Monday, March 13, 2006

Censure Bush Now. Russ Feingold for President.

Updated thrice

Russ Feingold has taken yet another courageous (courageous for the Senate) stand. Who will stand with him? Lieberman? Biden? Specter? Rockefeller? Hagel? Snowe?

Russ has demonstrated, yet again, that he is one of the few Democratic Party national leaders who is actually willing to LEAD. Check out his comments on his motion to censure the President for the illegal domestic spying program that the President has admitted and that the President has vowed to continue:

WASHINGTON Dec 17, 2005 -- President Bush said Saturday he personally has authorized a secret eavesdropping program in the U.S. more than 30 times since the Sept. 11 attacks and he lashed out at those involved in publicly revealing the program.
. . .
"The American people expect me to do everything in my power, under our laws and Constitution, to protect them and their civil liberties and that is exactly what I will continue to do as long as I am president of the United States," Bush said.
. . .
"I intend to do so for as long as our nation faces a continuing threat from al-Qaida and related groups," he said.

There is literally no rational legal or constitutional justification for the program: FISA makes illegal what Bush has "authorized." Congress has acted and made illegal what he is doing; the President's power to act in contravention is at its lowest ebb. See Youngstown Sheet & Tube Co. v. Sawyer, 343 U.S. 579 (1952).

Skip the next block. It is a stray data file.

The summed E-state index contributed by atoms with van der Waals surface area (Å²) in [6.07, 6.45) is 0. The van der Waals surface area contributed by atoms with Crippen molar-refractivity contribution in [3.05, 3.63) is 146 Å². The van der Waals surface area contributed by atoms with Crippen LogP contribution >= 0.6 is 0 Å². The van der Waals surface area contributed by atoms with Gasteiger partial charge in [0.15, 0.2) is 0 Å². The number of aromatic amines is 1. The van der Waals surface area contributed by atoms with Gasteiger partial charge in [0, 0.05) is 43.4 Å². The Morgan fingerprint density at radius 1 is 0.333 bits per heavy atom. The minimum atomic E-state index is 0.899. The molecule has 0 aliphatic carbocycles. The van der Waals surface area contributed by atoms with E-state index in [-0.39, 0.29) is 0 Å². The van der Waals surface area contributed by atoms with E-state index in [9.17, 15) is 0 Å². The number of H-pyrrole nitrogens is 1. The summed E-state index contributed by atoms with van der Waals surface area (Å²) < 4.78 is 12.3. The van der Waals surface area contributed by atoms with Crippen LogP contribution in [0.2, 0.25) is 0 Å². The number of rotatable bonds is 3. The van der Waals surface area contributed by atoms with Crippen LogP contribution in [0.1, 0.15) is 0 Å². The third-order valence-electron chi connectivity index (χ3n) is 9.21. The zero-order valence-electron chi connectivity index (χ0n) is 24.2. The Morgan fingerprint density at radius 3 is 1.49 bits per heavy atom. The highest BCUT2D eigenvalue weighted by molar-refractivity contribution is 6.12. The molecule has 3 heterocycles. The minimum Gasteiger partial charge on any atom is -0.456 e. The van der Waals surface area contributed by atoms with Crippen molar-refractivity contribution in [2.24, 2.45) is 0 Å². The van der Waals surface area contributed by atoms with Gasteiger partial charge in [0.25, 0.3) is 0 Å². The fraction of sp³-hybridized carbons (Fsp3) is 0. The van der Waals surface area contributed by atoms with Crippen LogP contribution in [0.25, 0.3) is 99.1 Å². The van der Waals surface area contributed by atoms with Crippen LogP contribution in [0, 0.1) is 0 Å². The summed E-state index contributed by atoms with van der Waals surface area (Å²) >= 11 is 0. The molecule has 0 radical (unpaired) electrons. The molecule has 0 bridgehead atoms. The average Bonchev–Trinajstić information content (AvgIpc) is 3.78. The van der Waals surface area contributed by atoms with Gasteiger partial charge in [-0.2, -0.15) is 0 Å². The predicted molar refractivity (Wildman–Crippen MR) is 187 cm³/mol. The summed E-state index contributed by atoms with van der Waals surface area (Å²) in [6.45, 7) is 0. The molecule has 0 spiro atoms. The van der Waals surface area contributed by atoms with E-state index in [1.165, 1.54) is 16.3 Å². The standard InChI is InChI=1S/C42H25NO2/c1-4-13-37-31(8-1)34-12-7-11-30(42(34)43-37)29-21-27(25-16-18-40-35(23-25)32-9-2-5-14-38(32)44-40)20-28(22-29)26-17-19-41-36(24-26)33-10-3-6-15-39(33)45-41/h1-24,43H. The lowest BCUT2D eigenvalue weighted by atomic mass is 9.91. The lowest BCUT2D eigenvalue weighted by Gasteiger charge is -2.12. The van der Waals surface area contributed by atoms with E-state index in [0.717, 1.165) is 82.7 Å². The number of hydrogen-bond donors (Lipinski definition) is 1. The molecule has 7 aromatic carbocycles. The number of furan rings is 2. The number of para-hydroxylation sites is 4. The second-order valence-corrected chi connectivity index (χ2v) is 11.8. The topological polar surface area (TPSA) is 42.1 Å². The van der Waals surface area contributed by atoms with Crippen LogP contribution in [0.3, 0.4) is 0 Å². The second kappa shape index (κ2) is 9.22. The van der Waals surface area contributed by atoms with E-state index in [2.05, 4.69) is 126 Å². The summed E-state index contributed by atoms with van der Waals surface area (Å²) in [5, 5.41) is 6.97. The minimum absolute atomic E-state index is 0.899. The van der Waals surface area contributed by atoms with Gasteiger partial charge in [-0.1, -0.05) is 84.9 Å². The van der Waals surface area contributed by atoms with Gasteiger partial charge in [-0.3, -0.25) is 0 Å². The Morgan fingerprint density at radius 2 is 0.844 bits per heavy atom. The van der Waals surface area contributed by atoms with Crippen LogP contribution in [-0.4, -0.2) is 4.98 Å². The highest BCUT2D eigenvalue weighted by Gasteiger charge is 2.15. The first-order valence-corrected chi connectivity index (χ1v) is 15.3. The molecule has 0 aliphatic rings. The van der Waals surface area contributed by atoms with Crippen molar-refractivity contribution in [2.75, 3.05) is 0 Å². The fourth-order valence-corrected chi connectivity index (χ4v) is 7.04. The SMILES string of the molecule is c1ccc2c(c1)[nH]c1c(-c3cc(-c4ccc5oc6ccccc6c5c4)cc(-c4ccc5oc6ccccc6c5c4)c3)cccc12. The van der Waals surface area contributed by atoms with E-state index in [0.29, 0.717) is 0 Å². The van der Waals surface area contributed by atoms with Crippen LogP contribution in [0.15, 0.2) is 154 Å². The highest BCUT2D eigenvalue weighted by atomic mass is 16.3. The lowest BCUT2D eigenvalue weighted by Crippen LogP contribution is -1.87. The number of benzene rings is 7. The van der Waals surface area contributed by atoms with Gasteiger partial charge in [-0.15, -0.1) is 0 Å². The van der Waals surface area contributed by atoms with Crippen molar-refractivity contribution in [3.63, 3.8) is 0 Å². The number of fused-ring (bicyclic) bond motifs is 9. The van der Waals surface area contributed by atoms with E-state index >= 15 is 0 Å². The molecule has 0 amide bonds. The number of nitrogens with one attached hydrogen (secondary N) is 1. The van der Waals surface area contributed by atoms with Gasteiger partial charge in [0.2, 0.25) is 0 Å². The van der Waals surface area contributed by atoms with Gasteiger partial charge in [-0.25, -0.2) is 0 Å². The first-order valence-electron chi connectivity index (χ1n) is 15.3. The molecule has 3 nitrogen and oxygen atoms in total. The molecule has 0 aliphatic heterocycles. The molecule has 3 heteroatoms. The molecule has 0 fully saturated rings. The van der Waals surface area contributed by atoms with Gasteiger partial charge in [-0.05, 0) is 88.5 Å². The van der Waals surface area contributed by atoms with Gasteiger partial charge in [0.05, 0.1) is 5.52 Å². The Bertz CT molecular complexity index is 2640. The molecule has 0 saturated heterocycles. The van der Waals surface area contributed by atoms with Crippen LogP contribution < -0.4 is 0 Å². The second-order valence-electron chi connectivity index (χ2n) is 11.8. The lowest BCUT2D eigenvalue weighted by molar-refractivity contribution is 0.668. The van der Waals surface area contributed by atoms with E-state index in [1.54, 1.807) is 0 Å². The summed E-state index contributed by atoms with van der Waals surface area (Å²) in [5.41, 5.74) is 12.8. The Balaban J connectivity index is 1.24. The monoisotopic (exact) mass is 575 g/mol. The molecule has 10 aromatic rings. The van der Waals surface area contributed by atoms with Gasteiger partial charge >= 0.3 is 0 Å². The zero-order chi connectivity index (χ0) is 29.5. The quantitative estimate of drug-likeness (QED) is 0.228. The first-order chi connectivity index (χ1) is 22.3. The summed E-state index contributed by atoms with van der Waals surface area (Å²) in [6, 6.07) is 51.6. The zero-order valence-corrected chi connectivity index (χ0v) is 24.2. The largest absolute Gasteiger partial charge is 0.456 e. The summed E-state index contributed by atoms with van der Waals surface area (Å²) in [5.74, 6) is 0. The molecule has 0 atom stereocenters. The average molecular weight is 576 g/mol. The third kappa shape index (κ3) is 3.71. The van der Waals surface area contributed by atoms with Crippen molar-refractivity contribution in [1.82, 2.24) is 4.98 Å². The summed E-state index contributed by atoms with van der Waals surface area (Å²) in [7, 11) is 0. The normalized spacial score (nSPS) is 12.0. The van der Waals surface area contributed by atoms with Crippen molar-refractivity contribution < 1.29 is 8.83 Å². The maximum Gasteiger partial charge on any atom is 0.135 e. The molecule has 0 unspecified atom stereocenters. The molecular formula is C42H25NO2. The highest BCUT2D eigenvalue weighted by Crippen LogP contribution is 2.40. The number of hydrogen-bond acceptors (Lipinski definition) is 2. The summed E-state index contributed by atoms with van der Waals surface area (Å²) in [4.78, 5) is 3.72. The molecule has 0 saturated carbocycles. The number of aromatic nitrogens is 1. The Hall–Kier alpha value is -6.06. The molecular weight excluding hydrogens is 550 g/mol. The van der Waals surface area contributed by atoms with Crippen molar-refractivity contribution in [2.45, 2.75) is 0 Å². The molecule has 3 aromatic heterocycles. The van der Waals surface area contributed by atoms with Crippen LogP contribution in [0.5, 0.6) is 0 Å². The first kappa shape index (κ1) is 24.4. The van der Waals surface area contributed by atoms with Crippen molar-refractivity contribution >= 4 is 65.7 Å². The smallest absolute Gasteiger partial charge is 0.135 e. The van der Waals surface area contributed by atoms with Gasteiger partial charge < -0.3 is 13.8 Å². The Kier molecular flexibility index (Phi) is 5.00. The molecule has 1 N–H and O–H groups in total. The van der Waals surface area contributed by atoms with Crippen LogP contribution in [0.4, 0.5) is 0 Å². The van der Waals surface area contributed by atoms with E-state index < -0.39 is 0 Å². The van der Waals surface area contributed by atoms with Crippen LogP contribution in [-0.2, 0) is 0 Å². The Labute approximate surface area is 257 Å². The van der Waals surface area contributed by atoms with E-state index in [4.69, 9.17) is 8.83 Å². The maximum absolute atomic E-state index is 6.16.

Not only that, but it is apparent that the program that Bush and Attorney General Gonzalez have acknowledged is NOT the only illegal program, and the legal rationales that he has asserted could apply to almost any conceivable illegal, unconstitutional behavior--so long as it is related in some fashion to "war." Obviously, these rationales make Congressional (i.e. McCain's) legislation purportedly restricting the President's power to torture transient, ephemeral, and a farce. The Patriot Act's "updates" of FISA are meaningless charade. Why should *any* of the Fourth Amendment (or the Article I) of the Constitution have any more sway over the President's newly-discovered powers as "Commander in Chief" of the military?